How does this work relate to the advances made in 4D seismic?
“4D is a great technology and has been instrumental in efficiently exploiting geologically complex fields. The disadvantage of 4D is that it can only be used after the field has been producing for a while, so after the development design was sanctioned. Our technology supports the way the first development wells will be drilled, so at an early stage of the field maturation process. 4D can then be used to monitor how these wells are performing.”
Karl continues to point out that if the permeability estimates are wrong, as illustrated in figure 3, the operator will make wrong estimates on the producible oil. This is illustrated in figure 4.
“Most of the cases we have been involved with are connected to the problem of identifying high permeable zones (illustrated in figure 1) where we help reduce by-passed oil and avoid early water break-through. The consequence of using our technology is increasing the recovery factor and at the same time reduce the un-necessary use of compressors and separators, i.e. a greener oil production.”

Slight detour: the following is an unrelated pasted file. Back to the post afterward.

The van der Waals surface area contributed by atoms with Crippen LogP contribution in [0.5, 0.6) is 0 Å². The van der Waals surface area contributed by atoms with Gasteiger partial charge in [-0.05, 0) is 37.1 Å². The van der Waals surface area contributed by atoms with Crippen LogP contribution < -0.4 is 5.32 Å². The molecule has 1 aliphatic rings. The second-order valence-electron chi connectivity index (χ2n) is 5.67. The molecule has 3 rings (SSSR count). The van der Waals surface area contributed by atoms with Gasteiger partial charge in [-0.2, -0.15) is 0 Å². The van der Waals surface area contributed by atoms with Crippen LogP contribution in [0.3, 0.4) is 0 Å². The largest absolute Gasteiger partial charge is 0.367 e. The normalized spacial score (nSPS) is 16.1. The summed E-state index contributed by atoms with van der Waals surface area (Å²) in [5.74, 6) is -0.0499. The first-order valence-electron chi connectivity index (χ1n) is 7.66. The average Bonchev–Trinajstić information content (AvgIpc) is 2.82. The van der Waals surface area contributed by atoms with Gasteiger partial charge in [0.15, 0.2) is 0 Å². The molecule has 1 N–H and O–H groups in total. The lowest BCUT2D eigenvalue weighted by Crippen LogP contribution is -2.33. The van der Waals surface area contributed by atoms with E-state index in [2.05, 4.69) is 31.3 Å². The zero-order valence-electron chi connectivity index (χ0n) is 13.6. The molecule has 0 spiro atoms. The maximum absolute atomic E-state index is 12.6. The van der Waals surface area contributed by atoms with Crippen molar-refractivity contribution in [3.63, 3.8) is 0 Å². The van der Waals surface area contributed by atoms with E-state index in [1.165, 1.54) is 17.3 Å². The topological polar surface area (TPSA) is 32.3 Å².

What kit is needed and how long does it take for the model to run?
“In order to run the models, we do need extensive computing power, which obviously comes at a cost. However, it is important to bear in mind that this investment is dwarfed by acquiring seismic data or drilling a single well. Once we have got the right data to perform the model runs, it should take less than three months to come up with a recommendation as to where the field barriers or flow channels are.
You have had a long and successful career in both academia and industry. What drives you to throw yourself in the deep end again?
“I feel we as geophysicists have done a great job the last decades in finding reservoirs and assisting in production optimization, especially through 4D. Today, however, we see an oil industry that is focusing less on exploration but is concentrating on cost efficient and green production; we fit directly into this picture.”
With the technology we are introducing, we can not only do much more in the production phase of existing fields to make them more efficient and greener, but perhaps more importantly, we can in addition influence the development stage significantly and thus make production more efficient and greener from the very start.
Also, we have already seen the first seismic data sales where the intention is to look for suitable locations for Carbon Capture Storage (CCS). I expect that this will become an important industry and the ability to map flow characteristics will be an important part of it. And “Yes”, I am passionate about introducing our more advanced geophysics technology to help solve these issues and be a part of the transition to a more environmentally friendly energy system.“